ammonia refrigerators, such as

commercial propane-fueled

systems, generally use water as the

absorbent, and provide continuous

cooling action.

The S.T.E.V.E.N. Solar Icemaker

We call our current design an

icemaker. It’s not a true refrigerator

because the refrigeration happens

in intermittent cycles, which fit the

cycle of available solar energy from

day to night. Intermittent absorption

systems can use a salt instead of

water as the absorbent material.

This has distinct advantages in that

the salt doesn’t evaporate with the

water during heating, a problem

encountered with water as the

absorber.

Our intermittent absorption solar icemaker uses calcium

chloride salt as the absorber and pure ammonia as the

refrigerant. These materials are comparatively easy to

obtain. Ammonia is available on order from gas

suppliers and calcium chloride can be bought in the

winter as an ice melter.

The plumbing of the icemaker can be divided into three

parts: a generator for heating the salt-ammonia mixture,

a condenser coil, and an evaporator, where distilled

ammonia collects during generation. Ammonia flows

back and forth between the generator and evaporator.

Parabolic Trough Collectors:

7 X 20 feet total collecting area

West – East

Generator Pipe:

filled with calcium-chloride-ammonia mixture

Condenser Coil:

in water bath

Evaporator / Collecting Tank:

in insulated ice-making Box

Condenser Coil: 1/4" pipe

shaped by wrapping around form

Valves: stainless steel

1/4" or 1/8" pipe thread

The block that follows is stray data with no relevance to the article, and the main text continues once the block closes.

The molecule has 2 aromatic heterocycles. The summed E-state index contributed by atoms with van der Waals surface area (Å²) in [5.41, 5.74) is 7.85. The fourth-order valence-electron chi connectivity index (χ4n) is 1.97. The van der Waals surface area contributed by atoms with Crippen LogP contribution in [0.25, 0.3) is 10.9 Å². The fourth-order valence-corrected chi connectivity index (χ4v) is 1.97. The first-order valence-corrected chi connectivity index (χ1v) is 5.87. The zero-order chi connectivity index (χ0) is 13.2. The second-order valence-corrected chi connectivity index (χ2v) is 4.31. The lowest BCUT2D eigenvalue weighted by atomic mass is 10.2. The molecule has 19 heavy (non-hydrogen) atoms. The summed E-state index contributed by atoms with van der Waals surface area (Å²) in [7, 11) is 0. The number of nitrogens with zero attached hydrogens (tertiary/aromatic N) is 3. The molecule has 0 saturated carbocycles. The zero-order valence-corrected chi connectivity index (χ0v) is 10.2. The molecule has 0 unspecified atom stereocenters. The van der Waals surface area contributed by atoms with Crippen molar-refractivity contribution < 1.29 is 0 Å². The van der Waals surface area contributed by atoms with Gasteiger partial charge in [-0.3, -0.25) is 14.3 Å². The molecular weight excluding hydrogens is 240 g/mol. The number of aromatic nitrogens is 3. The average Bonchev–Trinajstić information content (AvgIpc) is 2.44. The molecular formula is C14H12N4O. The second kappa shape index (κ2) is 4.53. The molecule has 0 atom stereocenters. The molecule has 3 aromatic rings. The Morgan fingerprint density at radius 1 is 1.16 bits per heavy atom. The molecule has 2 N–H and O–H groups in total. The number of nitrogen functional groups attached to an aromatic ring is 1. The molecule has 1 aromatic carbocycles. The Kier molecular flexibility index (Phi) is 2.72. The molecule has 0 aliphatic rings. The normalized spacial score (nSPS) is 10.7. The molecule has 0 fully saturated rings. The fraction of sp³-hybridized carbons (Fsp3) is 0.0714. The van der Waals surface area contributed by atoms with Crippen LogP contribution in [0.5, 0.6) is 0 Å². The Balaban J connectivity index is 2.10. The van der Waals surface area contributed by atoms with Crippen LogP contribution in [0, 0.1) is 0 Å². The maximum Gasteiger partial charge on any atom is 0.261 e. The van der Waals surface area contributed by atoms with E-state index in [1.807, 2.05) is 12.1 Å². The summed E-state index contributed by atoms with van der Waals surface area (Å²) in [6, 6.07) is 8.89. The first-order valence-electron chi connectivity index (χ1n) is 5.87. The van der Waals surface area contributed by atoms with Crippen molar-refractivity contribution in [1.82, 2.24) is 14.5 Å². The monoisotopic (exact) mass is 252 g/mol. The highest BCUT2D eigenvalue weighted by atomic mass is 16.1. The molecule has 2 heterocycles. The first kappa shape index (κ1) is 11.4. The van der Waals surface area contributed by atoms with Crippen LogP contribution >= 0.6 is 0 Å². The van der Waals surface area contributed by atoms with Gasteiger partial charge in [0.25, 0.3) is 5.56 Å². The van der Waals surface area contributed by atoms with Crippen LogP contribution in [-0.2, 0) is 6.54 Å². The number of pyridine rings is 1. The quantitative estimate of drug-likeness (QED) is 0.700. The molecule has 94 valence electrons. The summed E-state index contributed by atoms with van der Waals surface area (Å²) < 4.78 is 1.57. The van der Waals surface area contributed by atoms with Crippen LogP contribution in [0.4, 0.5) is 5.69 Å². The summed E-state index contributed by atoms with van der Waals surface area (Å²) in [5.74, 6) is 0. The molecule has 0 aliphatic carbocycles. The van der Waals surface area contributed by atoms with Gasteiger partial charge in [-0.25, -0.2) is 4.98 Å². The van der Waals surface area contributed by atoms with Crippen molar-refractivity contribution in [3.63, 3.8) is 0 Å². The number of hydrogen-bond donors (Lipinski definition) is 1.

3" Black Iron Cap

1/4" nipple & coupling

tapped & welded in

Collector Suspended by U-bolt

into 1-1/2" angle iron bracket

Condenser Tank:

half of a 55 gallon drum

Icemaker Box:

scrap chest freezer

or wood/metal box

Storage Tank:

welded from 1/4" steel plate

& 3" pipe

Union: 1/4" stainless steel or black iron

(optional union at base of condenser coil)

Plumbing Detail

All plumbing is ungalvanized steel (black iron) unless indicated

Layout of the Solar Thermal Icemaker


Page 3

22

Home Power #53 • June / July 1996

Refrigeration

The generator is a three-inch non-galvanized steel pipe

positioned at the focus of a parabolic trough collector.

The generator is oriented east-west, so that only

seasonal and not daily tracking of the collector is

required. During construction, calcium chloride is

placed in the generator, which is then capped closed.

Pure (anhydrous) ammonia obtained in a pressurized

tank is allowed to evaporate through a valve into the

generator and is absorbed by the salt molecules,

forming a calcium chloride-ammonia solution (CaCl

2

-

8NH

3

).

The generator is connected to a condenser made from

a coiled 21 foot length of non-galvanized, quarter-inch

pipe (rated at 2000 psi). The coil is immersed in a water

bath for cooling. The condenser pipe descends to the

evaporator/collecting tank, situated in an insulated box

where ice is produced.

Operation

The icemaker operates in a day/night cycle, generating

distilled ammonia during the daytime and reabsorbing it

at night. Ammonia boils out of the generator as a hot

gas at about 200 psi pressure. The gas condenses in

the condenser coil and drips down into the storage tank

where, ideally, 3/4 of the absorbed ammonia collects by

the end of the day (at 250 degrees Fahrenheit, six of